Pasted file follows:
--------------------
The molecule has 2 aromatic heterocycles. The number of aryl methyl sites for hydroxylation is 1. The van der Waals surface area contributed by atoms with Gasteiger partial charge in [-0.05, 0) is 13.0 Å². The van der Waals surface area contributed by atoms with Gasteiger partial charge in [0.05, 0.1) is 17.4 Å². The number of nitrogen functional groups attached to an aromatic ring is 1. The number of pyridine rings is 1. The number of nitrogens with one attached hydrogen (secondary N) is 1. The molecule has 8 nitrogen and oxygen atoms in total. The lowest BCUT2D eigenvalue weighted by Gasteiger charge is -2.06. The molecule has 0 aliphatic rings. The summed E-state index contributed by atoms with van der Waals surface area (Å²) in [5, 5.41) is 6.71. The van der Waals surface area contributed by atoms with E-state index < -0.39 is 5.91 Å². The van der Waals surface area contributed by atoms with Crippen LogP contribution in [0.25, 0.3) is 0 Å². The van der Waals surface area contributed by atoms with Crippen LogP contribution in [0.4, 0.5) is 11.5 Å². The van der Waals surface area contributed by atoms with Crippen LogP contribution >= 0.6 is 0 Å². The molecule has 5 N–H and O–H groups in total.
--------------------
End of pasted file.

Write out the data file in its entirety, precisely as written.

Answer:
The molecule has 2 aromatic heterocycles. The number of aryl methyl sites for hydroxylation is 1. The van der Waals surface area contributed by atoms with Gasteiger partial charge in [-0.05, 0) is 13.0 Å². The van der Waals surface area contributed by atoms with Gasteiger partial charge in [0.05, 0.1) is 17.4 Å². The number of nitrogen functional groups attached to an aromatic ring is 1. The number of pyridine rings is 1. The number of nitrogens with one attached hydrogen (secondary N) is 1. The molecule has 8 nitrogen and oxygen atoms in total. The lowest BCUT2D eigenvalue weighted by Gasteiger charge is -2.06. The molecule has 0 aliphatic rings. The summed E-state index contributed by atoms with van der Waals surface area (Å²) in [5, 5.41) is 6.71. The van der Waals surface area contributed by atoms with E-state index < -0.39 is 5.91 Å². The van der Waals surface area contributed by atoms with Crippen LogP contribution in [0.25, 0.3) is 0 Å². The van der Waals surface area contributed by atoms with Crippen LogP contribution in [0.4, 0.5) is 11.5 Å². The van der Waals surface area contributed by atoms with Crippen LogP contribution >= 0.6 is 0 Å². The molecule has 5 N–H and O–H groups in total.